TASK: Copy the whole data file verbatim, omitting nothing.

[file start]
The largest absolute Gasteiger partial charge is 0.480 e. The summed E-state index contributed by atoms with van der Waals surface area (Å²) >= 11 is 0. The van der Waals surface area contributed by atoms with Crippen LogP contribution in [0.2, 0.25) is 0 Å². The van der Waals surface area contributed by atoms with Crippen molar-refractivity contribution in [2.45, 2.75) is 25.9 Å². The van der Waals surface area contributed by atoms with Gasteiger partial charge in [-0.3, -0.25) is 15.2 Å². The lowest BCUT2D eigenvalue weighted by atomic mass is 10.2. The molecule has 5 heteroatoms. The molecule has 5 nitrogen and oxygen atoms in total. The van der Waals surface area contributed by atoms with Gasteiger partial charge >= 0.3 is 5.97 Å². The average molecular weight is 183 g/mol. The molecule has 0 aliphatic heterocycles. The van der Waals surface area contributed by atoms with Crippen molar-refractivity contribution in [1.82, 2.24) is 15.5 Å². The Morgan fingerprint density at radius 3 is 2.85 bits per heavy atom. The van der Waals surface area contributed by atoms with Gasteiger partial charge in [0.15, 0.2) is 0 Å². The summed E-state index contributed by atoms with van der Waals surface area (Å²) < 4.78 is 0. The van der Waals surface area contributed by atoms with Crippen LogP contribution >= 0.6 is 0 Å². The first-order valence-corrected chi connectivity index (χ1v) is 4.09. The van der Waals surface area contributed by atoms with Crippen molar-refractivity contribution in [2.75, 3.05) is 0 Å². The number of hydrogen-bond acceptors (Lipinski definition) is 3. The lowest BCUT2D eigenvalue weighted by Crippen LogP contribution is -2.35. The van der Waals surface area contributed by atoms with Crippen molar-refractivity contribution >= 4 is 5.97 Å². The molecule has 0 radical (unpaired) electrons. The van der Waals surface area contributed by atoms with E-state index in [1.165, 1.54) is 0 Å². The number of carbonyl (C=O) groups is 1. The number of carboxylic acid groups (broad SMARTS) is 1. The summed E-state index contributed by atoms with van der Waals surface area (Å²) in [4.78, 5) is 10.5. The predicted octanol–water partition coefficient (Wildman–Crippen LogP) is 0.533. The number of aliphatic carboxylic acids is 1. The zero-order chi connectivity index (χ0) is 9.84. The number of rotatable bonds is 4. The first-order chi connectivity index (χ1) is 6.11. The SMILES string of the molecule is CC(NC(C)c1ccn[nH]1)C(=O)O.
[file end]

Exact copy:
The largest absolute Gasteiger partial charge is 0.480 e. The summed E-state index contributed by atoms with van der Waals surface area (Å²) >= 11 is 0. The van der Waals surface area contributed by atoms with Crippen LogP contribution in [0.2, 0.25) is 0 Å². The van der Waals surface area contributed by atoms with Crippen molar-refractivity contribution in [2.45, 2.75) is 25.9 Å². The van der Waals surface area contributed by atoms with Gasteiger partial charge in [-0.3, -0.25) is 15.2 Å². The lowest BCUT2D eigenvalue weighted by atomic mass is 10.2. The molecule has 5 heteroatoms. The molecule has 5 nitrogen and oxygen atoms in total. The van der Waals surface area contributed by atoms with Gasteiger partial charge >= 0.3 is 5.97 Å². The average molecular weight is 183 g/mol. The molecule has 0 aliphatic heterocycles. The van der Waals surface area contributed by atoms with Crippen molar-refractivity contribution in [1.82, 2.24) is 15.5 Å². The Morgan fingerprint density at radius 3 is 2.85 bits per heavy atom. The van der Waals surface area contributed by atoms with Gasteiger partial charge in [0.15, 0.2) is 0 Å². The summed E-state index contributed by atoms with van der Waals surface area (Å²) < 4.78 is 0. The van der Waals surface area contributed by atoms with Crippen LogP contribution >= 0.6 is 0 Å². The first-order valence-corrected chi connectivity index (χ1v) is 4.09. The van der Waals surface area contributed by atoms with Crippen molar-refractivity contribution in [2.75, 3.05) is 0 Å². The number of hydrogen-bond acceptors (Lipinski definition) is 3. The lowest BCUT2D eigenvalue weighted by Crippen LogP contribution is -2.35. The van der Waals surface area contributed by atoms with Crippen molar-refractivity contribution >= 4 is 5.97 Å². The molecule has 0 radical (unpaired) electrons. The van der Waals surface area contributed by atoms with E-state index in [1.165, 1.54) is 0 Å². The number of carbonyl (C=O) groups is 1. The number of carboxylic acid groups (broad SMARTS) is 1. The summed E-state index contributed by atoms with van der Waals surface area (Å²) in [4.78, 5) is 10.5. The predicted octanol–water partition coefficient (Wildman–Crippen LogP) is 0.533. The number of aliphatic carboxylic acids is 1. The zero-order chi connectivity index (χ0) is 9.84. The number of rotatable bonds is 4. The first-order chi connectivity index (χ1) is 6.11. The SMILES string of the molecule is CC(NC(C)c1ccn[nH]1)C(=O)O.